Increasingly valuable, increasingly fragile
Appraiser Mitchell Maxwell Jackson has data suggesting that the value of a “view” has increased dramatically, just as the scope of new development puts more views at risk.
“In 1983, apartments without views compared to apartments with views had a 10 percent difference in the price. But in 2005, the same apartments were resold with a 38 percent difference in price, the analysis found.”
The differential is undoubtedly greater when “the view” being valued is a great view. Once again Trump provides relevant data, since his buildings are either overlooking park or river (Trump Place at Riverside Boulevard, Trump International Tower at Columbus Circle) or are really tall (Trump Tower, 68 stories on Fifth Avenue at 56 Street), or both (Trump International).
In looking at three Trump condos and comparing “view” apartments to “non-view” apartments in those buildings, Mitchell Maxwell Jackson found:
“In 1983, the difference in prices of a two-bedroom apartment with a view was 31 percent. In 1995, the difference was 71 percent, and in 2004, the difference in prices for an apartment with a view was 148 percent.
"The markets now recognize the value of light and views and developers now price much more aggressively for this," Jackson said.”
Add 40% to take your breath away
Overall, Jonathan Miller puts “breathtaking views” at a huge premium:
“The impact of view on overall property values can vary, with breathtaking views making up 20 to 40 percent of a given apartment’s value, said Jonathan Miller, president of appraisal firm Miller Samuel.”
The best (only?) way to understand the risk and life-expectancy of a given view is to hire a zoning attorney to review the parcels in the relevant sight line. Then, take a deep breath and try to guess what the future will bring. What changes in the city might make it possible that the present zoning could change enough to change (destroy) your coveted view? My crystal ball is fuzzy….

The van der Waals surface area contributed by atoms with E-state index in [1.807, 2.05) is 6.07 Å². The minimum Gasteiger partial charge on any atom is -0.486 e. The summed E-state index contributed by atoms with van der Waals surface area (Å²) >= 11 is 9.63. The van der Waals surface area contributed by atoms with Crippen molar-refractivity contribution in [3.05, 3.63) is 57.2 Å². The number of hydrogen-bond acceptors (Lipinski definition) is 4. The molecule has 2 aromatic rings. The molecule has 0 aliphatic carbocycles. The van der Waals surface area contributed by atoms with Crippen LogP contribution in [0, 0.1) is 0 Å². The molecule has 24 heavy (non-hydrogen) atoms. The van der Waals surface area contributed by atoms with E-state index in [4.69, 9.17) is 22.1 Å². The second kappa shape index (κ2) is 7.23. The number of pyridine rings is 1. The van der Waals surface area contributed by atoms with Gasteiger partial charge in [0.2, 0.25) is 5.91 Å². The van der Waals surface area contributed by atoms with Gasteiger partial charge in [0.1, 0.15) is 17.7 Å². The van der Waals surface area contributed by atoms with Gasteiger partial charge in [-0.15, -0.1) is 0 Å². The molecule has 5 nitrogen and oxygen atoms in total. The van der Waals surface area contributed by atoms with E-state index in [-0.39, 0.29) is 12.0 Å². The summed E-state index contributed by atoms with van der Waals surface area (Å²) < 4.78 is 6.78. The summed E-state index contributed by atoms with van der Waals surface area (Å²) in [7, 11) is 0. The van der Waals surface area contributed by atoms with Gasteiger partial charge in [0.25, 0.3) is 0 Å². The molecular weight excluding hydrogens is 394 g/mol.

Again, take another deep breath: as Miller says “"Enjoy the view while it lasts,"”
(He notes that “lot line” views can have a particularly short life time, but that is a segue for a different post….)
Bottom line for many lofts – feh?
Classic (original) lofts in original loft areas tended to have more to do with ‘sky’ than ’view’, so their values are not as dependent on views. (Some of the original Soho lofts barely have any light to begin with; many financial district lofts have ‘canyon views’ and light, with a short visual prospect) The newer uber-lofts in condo towers are more dependent on views for value, of course.
Even with the older lofts, there have certainly been instances of new buildings spoiling views and, in some cases, even light.
Residents of the American Thread Company (260 West Broadway) with north views on lower floors are losing nearly all of their northern exposure with the construction of the new boutique hotel on what had been a one-story AT&T garage facility. They had enjoyed the view and light for 25 years.
Residents on the west side of 261 Broadway are losing all of their view and most of their light with the construction of a tower next door (the broker who last year sold one high floor unit that was affected conducted open houses with butcher paper on three or four windows so that everyone understood what would happen – brilliant!). Also a 25 year old view.